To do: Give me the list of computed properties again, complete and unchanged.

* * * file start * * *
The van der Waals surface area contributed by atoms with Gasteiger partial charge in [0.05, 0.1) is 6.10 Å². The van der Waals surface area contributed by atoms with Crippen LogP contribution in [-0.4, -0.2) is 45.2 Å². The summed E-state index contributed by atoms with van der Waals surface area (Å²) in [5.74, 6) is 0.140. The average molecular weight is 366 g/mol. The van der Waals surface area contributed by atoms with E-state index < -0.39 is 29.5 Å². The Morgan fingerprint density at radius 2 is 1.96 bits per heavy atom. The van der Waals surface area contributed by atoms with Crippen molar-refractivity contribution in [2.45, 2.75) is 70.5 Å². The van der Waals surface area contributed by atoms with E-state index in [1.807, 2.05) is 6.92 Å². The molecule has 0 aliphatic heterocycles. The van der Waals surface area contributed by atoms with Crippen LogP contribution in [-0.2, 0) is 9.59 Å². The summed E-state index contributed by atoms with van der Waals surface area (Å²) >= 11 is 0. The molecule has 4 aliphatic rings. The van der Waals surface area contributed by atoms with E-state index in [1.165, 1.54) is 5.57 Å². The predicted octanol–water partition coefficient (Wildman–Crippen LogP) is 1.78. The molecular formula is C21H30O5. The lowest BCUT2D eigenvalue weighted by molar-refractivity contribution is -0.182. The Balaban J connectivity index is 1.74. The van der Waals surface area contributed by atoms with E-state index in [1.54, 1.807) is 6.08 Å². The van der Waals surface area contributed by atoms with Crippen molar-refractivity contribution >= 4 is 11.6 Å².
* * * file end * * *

The van der Waals surface area contributed by atoms with Gasteiger partial charge in [0.05, 0.1) is 6.10 Å². The van der Waals surface area contributed by atoms with Crippen LogP contribution in [-0.4, -0.2) is 45.2 Å². The summed E-state index contributed by atoms with van der Waals surface area (Å²) in [5.74, 6) is 0.140. The average molecular weight is 366 g/mol. The van der Waals surface area contributed by atoms with E-state index < -0.39 is 29.5 Å². The Morgan fingerprint density at radius 2 is 1.96 bits per heavy atom. The van der Waals surface area contributed by atoms with Crippen molar-refractivity contribution in [2.45, 2.75) is 70.5 Å². The van der Waals surface area contributed by atoms with E-state index in [1.807, 2.05) is 6.92 Å². The molecule has 0 aliphatic heterocycles. The van der Waals surface area contributed by atoms with Crippen LogP contribution in [-0.2, 0) is 9.59 Å². The summed E-state index contributed by atoms with van der Waals surface area (Å²) >= 11 is 0. The molecule has 4 aliphatic rings. The van der Waals surface area contributed by atoms with E-state index in [1.165, 1.54) is 5.57 Å². The predicted octanol–water partition coefficient (Wildman–Crippen LogP) is 1.78. The molecular formula is C21H30O5. The lowest BCUT2D eigenvalue weighted by molar-refractivity contribution is -0.182. The Balaban J connectivity index is 1.74. The van der Waals surface area contributed by atoms with E-state index in [1.54, 1.807) is 6.08 Å². The van der Waals surface area contributed by atoms with Crippen molar-refractivity contribution >= 4 is 11.6 Å².